Eco-Friendly Tugs

By Mike Brezonick22 September 2017

By Bo Svensson

Since tugs typically operate in or close to harbors and populated areas, they are particularly affected by environmental considerations and the need for regulatory compliance is an increasing concern for tug owners and operators worldwide.

Wärtsilä has already introduced tug designs featuring liquefied natural gas (LNG) fuel technology as an efficient means for complying with environmental regulations. Now the company’s new HYTug series highlights Wärtsilä’s competencies in hybrid propulsion technology, along with extensive experience from more than 1000 tugs based on Wärtsilä’s ship designs.

“We believe that new tugs will in future rely more and more on battery and hybrid propulsion, which very well complements today’s operational requirements,” said Riku-Pekka Hägg, vice president, Ship Design, Wärtsilä Marine Solutions. “As a total solutions provider with unmatched in-house capabilities combining ship design, engine technology, propulsion, and electrical and automation systems, Wärtsilä is uniquely qualified to produce tug designs that fully meet the needs of the industry; and this we have now done.”

The newly launched Wärtsilä HYTug designs come in three different hull sizes — a 28 m harbor tug with a 50 tonne bollard pull, a 29.5 m harbor tug with a 75 tonne bollard pull and, eventually, a 35 m escort tug with a 75 tonne bollard pull.

The Wärtsilä HYTugs are designed for a variety of duties, as assisting in the berthing and launching of vessels calling at ports and terminals, along with towing and shiphandling operations in ports and terminals and eventually for high-speed escort service. They could also be used for fire-fighting, the company said.

Several propulsion configurations have been studied and the results indicated that the best efficiency was achieved by the Wärtsilä HYTug diesel-electric with a fixed pitch propeller arrangement and by the HYTug diesel-mechanical with controllable pitch propeller configuration.

The propulsion configuration is such that each design option includes the option of a diesel mechanical hybrid or diesel-electric hybrid propulsion. The designs are able to cover the 40 to 90 bollard pull range with the appropriate Wärtsilä equipment modules, the company said.

Enhanced efficiency enables the total installed main engine power to be less than with conventional designs, Wärtsilä said. Relying less on engine power also reduces exhaust emissions levels and the vessels’ environmental impact as well as saving on fuel and maintenance costs, the company said.

The comparison between the conventional Wärtsilä diesel/mechanical (DM) configuration and the new Wärtsilä HYTug diesel-electric (DE) design shows that the HY DE configuration offers lower emissions of CO2, NOx, Sox and particulates.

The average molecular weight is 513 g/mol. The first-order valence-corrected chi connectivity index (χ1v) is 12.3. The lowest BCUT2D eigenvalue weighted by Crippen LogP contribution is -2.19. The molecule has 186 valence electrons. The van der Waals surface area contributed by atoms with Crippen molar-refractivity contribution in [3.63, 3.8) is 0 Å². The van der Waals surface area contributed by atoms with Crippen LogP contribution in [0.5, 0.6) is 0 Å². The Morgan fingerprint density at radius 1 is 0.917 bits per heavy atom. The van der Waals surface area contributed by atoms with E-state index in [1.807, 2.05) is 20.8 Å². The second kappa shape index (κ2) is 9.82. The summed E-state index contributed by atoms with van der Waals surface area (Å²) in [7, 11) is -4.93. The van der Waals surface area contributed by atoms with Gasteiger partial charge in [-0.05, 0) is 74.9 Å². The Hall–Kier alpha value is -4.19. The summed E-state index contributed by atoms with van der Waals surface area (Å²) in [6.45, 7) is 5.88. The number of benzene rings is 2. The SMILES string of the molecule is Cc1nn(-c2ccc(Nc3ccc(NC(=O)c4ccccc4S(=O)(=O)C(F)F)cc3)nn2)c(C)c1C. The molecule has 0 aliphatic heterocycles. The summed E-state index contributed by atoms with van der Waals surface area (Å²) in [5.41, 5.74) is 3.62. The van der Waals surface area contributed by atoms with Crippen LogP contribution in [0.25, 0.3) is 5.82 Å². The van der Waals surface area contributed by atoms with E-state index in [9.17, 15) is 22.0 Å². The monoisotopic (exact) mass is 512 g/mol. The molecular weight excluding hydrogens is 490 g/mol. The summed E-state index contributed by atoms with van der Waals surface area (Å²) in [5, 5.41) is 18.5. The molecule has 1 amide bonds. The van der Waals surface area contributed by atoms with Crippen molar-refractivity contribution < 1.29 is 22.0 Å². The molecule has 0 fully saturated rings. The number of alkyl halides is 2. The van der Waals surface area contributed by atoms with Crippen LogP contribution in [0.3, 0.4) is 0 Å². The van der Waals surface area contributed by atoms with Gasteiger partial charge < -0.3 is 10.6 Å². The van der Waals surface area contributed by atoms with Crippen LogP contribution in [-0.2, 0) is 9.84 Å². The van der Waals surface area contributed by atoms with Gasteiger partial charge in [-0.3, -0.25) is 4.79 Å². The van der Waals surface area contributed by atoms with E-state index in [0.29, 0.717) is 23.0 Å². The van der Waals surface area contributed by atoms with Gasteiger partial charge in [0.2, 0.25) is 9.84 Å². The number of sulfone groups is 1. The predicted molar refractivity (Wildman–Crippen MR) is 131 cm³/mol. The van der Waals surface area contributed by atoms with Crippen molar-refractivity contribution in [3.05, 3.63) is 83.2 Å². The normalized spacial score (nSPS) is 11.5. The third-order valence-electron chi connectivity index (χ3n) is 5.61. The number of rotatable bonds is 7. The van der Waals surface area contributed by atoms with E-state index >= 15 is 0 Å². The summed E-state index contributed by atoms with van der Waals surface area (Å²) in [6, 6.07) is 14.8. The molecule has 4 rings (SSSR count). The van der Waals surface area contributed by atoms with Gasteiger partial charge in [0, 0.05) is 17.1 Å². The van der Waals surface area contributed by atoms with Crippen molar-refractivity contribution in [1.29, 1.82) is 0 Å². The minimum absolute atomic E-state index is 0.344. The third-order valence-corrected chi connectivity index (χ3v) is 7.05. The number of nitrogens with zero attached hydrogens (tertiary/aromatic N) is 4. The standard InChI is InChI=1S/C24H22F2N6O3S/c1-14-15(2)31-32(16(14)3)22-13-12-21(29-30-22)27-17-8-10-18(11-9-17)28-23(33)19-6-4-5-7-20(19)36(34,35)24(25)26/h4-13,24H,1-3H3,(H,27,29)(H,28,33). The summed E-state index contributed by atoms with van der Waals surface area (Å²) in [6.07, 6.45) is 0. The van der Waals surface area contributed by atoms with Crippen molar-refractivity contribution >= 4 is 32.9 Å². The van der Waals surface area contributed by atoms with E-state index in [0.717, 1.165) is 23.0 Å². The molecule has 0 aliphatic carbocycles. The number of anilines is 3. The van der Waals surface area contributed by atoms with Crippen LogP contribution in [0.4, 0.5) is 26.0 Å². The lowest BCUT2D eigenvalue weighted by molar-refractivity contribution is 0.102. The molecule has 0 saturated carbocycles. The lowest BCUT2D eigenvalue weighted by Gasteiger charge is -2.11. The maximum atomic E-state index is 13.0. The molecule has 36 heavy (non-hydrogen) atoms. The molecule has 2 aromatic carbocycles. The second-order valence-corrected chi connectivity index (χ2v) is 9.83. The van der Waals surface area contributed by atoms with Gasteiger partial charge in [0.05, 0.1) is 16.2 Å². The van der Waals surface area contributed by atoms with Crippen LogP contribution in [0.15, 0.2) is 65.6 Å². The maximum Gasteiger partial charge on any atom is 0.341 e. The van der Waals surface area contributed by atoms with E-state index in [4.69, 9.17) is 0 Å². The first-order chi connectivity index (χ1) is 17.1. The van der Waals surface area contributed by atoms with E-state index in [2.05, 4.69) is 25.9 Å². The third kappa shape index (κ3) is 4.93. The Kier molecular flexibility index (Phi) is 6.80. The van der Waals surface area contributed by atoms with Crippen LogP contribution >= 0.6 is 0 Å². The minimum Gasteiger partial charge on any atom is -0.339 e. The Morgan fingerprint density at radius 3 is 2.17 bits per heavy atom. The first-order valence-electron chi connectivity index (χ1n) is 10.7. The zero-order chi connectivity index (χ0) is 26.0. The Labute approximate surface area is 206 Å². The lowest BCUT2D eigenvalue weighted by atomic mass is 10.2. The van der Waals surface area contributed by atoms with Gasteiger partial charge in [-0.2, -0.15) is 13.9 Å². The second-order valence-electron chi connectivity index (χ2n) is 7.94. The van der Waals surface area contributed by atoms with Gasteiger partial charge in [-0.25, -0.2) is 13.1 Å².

The HYTugs incorporate a distinctive look and have been optimized for low hull resistance, high towing/escort performance, seakeeping, crew safety and comfort, along with easy maintenance, Wärtsilä said.

“The new tugs are designed with thrusters from the Wärtsilä WST series featuring large propeller diameters for efficient and high performance propulsion,” Hägg said. “In addition to their excellent hydrodynamics and reliability, these thrusters are also easy to install, operate and maintain. The efficiency and low operational costs enabled by the WST thrusters enhance the environmental friendliness and overall economics of the new tugs.”

The development work has been carried out in close cooperation with the ABS, BV and Lloyds Register classification societies and the designs have received Approval-in-Principle (AiP) certification. This certification means that the design complies with class safety regulations and will be class approved in actual projects. The Wärtsilä HYTug solution has received AiP certification from the Lloyds Register classification society.

The newly launched Wärtsilä HYTug designs come in three different hull sizes, including a diesel-electric hybrid configuration with a 75 tonne bollard pull.

Wärtsilä HYTug’s hybrid configuration provides the simultaneous optimization of both low and high load performance as well as reducing emissions significantly, the company said.

Several propulsion configurations or alternative system, such as high-speed versus medium-speed engines, fixed pitch propeller (FPP) versus controllable pitch propeller (CPP) have been studied and compared with HYTug solutions with battery support.  Wärtsilä said results show that the best efficiency is achieved by the Wärtsilä HYTug diesel-mechanical configuration with CPP and diesel-electric with FPP configuration. The efficiency comparison has been performed based on fuel consumption per kW delivered to the thrusters with all mechanical and electrical losses taken into account.

“The control system (Power & Energy Management System) and the operator interface will secure an intuitive operation of the complete system,” Hägg said. “To enable the crew to keep full focus on the tug operation, the system has been developed to simply select mode of operation, then the control system will ensure that needed power for this mode. The control system will also secure that any sudden load step cannot overload the system.”

The graph shows a 75 tonne bollard pull Wärtsilä HYTug equipped with a diesel-mechanical hybrid configuration. An ac motor/generator is located in each of the propeller shafts.
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